I read My Life in Middlemarch earlier this month and was absolutely thrilled when asked if I would like to interview the author for my blog. Rebecca Mead is a journalist and writer for The New Yorker so you can imagine how nervous I was to meet her. I was unfamiliar with her work before this book and after reading some of her articles I had a feeling that I would enjoy her writing style. My Life in Middlemarch is an interesting read, part biography, part memoir, Rebecca Mead tells the tale of how a book can help shape a life. The more I read this book, the harder I tried to think of a novel that affected me the same way that Middlemarch affected Rebecca. The only book that came to mind was Speak by Laurie Halse Anderson — it helps my find my voice each and every time.
My short walk from lunch to the Random House office was a nerve-wracking one. Yes, technically, it could be considered my old stomping grounds but Thursday I was back as an interviewer. I walked into the boardroom and felt immediately better as I was introduced to a petite English woman with a bright smile and firm handshake. In true Vanessa fashion I came well-equipped with a notebook, pen, and a Voice Notes app to document everything. As the questioning got underway I felt a little more assured of myself, and I thoroughly enjoyed our conversation.
Rebecca Mead is oozing with brilliance, she is a great storyteller and answered each question I asked with passion and honesty. I loved the way that she thought about her answers, as if she was sorting through a mental catalogue in her mind to find just the right words. I found myself staring at her, with my head on my hand, leaning into her words, trying to soak up her stories, her dreams for her book, and her thoughts about the writing world.
I hope readers will get some measure of the kind of experience I had writing it; which is one of great joy and discovery and recuperation of my own youth, my own mistakes, [a] reconciliation with my younger self.
She recounted her journey writing My Life in Middlemarch, the two years it took to conceive the idea and then the mere five months it took to write it. Once she got the book’s structure down she found it easy to write. Her passion for Middlemarch is something she called peculiarly close but it fuelled her desire to write this book. When I asked if her passion for the subject helped her writing she smiled and replied; “I like writing. Some writers are tortured, I’m not really tortured. I’ve never liked anything as much as I like this.”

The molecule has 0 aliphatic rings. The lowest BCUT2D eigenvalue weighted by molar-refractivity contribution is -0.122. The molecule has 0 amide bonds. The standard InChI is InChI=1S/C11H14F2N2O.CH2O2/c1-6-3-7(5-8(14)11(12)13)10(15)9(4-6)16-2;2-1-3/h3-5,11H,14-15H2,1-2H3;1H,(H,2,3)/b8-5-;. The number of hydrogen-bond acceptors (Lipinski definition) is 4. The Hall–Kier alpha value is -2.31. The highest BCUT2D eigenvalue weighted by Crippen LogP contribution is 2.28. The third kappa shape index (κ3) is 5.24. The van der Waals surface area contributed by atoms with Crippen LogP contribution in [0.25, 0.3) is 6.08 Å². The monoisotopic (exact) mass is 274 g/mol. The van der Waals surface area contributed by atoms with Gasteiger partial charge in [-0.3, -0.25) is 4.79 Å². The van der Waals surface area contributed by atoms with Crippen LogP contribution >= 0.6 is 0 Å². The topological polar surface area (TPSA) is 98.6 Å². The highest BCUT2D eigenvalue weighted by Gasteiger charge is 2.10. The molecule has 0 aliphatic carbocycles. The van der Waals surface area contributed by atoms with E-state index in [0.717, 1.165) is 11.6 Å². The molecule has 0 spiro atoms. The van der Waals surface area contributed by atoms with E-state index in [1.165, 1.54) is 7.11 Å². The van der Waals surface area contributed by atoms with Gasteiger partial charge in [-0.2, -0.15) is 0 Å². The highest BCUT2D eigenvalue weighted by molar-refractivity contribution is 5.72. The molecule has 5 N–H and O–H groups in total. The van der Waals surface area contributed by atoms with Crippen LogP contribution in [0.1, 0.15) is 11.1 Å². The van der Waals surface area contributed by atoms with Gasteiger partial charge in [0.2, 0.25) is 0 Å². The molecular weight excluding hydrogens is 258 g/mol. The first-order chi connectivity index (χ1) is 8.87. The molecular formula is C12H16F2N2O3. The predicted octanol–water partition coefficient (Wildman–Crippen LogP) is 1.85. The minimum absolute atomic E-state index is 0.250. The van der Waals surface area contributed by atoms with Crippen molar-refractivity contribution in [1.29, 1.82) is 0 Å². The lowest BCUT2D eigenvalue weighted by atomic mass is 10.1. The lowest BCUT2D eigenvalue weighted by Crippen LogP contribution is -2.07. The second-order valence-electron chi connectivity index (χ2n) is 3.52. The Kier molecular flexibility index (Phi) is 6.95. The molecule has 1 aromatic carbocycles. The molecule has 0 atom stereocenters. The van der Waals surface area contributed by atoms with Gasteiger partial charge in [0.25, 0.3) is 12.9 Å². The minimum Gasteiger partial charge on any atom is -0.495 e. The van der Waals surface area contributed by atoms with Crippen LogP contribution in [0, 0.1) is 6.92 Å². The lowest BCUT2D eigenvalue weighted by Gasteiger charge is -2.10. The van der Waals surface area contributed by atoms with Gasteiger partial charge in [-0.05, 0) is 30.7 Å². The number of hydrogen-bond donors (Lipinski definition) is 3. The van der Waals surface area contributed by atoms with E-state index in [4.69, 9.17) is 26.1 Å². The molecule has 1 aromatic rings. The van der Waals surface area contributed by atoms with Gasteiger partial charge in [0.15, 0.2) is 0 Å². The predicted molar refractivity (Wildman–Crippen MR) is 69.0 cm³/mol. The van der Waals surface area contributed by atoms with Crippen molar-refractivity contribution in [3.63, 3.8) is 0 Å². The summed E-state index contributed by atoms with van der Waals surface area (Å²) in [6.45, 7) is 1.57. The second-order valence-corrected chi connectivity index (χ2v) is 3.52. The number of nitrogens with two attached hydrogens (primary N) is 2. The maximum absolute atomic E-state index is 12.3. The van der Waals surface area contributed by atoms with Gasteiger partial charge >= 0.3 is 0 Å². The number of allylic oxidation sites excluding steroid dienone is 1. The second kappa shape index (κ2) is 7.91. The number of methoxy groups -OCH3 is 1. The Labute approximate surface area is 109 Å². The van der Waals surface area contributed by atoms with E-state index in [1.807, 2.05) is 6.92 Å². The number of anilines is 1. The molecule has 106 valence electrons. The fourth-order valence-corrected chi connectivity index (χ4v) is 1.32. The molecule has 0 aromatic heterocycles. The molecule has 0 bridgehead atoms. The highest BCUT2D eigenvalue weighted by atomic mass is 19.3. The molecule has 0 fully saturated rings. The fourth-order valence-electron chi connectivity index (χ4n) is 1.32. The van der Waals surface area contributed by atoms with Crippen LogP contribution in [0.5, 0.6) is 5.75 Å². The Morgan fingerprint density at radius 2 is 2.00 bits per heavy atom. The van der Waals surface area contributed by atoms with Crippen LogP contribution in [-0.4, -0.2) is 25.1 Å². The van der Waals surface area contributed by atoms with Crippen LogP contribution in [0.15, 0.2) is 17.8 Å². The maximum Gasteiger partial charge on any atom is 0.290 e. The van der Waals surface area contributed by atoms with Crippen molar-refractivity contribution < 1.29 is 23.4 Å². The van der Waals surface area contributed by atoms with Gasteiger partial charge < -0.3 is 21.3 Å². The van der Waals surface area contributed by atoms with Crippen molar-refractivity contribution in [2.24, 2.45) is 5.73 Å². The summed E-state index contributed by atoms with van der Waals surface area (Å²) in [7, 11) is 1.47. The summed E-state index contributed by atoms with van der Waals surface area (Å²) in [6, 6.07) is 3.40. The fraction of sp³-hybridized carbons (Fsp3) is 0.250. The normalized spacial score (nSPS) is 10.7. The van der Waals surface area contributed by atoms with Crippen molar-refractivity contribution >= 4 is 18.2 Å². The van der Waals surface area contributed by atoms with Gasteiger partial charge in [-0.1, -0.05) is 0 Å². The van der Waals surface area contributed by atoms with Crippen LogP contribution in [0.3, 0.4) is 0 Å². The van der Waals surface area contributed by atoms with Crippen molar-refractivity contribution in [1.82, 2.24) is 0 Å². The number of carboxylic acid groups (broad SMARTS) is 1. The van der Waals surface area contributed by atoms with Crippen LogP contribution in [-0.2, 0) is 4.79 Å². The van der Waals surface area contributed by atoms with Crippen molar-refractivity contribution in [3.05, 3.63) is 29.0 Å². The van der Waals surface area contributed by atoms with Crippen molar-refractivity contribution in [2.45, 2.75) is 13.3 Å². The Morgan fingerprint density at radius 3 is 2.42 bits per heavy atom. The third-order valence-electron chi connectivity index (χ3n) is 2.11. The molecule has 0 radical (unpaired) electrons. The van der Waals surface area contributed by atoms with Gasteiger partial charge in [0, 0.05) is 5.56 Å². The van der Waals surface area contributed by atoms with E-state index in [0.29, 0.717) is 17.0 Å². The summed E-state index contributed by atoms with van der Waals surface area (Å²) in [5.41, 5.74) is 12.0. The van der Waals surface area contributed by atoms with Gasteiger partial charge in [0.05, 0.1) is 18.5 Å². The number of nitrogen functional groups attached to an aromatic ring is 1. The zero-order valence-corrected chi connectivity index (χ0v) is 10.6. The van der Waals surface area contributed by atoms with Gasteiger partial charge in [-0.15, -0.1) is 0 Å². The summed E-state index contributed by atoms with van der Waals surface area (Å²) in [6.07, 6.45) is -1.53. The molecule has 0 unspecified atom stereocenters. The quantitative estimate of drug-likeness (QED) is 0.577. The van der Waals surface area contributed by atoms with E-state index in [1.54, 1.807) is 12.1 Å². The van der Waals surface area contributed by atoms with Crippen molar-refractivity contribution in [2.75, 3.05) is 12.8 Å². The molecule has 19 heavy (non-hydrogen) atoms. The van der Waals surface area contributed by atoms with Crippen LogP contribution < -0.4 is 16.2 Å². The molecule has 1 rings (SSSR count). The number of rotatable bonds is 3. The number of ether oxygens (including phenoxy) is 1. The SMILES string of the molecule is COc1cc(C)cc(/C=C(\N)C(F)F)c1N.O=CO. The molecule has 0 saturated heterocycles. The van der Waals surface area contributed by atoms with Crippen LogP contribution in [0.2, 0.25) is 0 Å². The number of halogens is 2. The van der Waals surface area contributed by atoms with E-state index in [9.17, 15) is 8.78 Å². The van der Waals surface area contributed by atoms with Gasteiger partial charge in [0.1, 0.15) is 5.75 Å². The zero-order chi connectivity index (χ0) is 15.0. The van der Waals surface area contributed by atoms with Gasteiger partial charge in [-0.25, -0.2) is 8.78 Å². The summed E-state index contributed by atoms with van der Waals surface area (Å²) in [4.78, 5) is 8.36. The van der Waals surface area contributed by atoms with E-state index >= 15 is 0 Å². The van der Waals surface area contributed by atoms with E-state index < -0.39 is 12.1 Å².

The research she did for this book interested me most, the libraries she visited, spending time with George Eliot’s partner’s descendents, holding George Eliot’s writing pen, reading Eliot’s journal that smelt of a burning fire. “Am I smelling the fire that burned in George Eliot’s room as she sat in her parlour?” — she retold this moment with stars in her eyes and a gleeful smile on her face, as she fiddled absent-mindedly with her earrings. Reading Eliot’s journal was her “special effect moment”, something she referred to when I told her that I pictured her holding Eliot’s pen as the same moment as Harry Potter getting his first wand (I actually said that).
After our discussion about her book I asked her some writerly questions. “There was a British Journalist that said Being a journalist is the best way to see the world on someone else’s money. And I thought, yes, that is what I want to do”. We discussed how difficult it has become for young writers to make a name for themselves, how nowadays it’s difficult to make a living off of writing. She mentioned that some writers try to make a name for themselves at the expense of others. That’s not her thing, she’s more interested in comprehension. She tries to understand why people are a certain way, not expose them or their mistakes. My respect for her as a writer skyrocketed after that comment. She admitted that if she were my age right now she wouldn’t know what to do, her honesty moved me.
But if you’re a writer, you write, and you write as many places as you can. The same as we did in my day.
Thank you, Rebecca Mead for a truly unforgettable conversation. I found your honesty, passion, and humble disposition extremely refreshing. Thank you for the advice, for sitting through my questions, and for inspiring me beyond belief. Thank you to Scott and Lindsey from Random House of Canada for somehow thinking that I would be a good interviewer ;)!
Click here to read the synopsis of My Life in Middlemarch
Photo Credit: Random House of Canada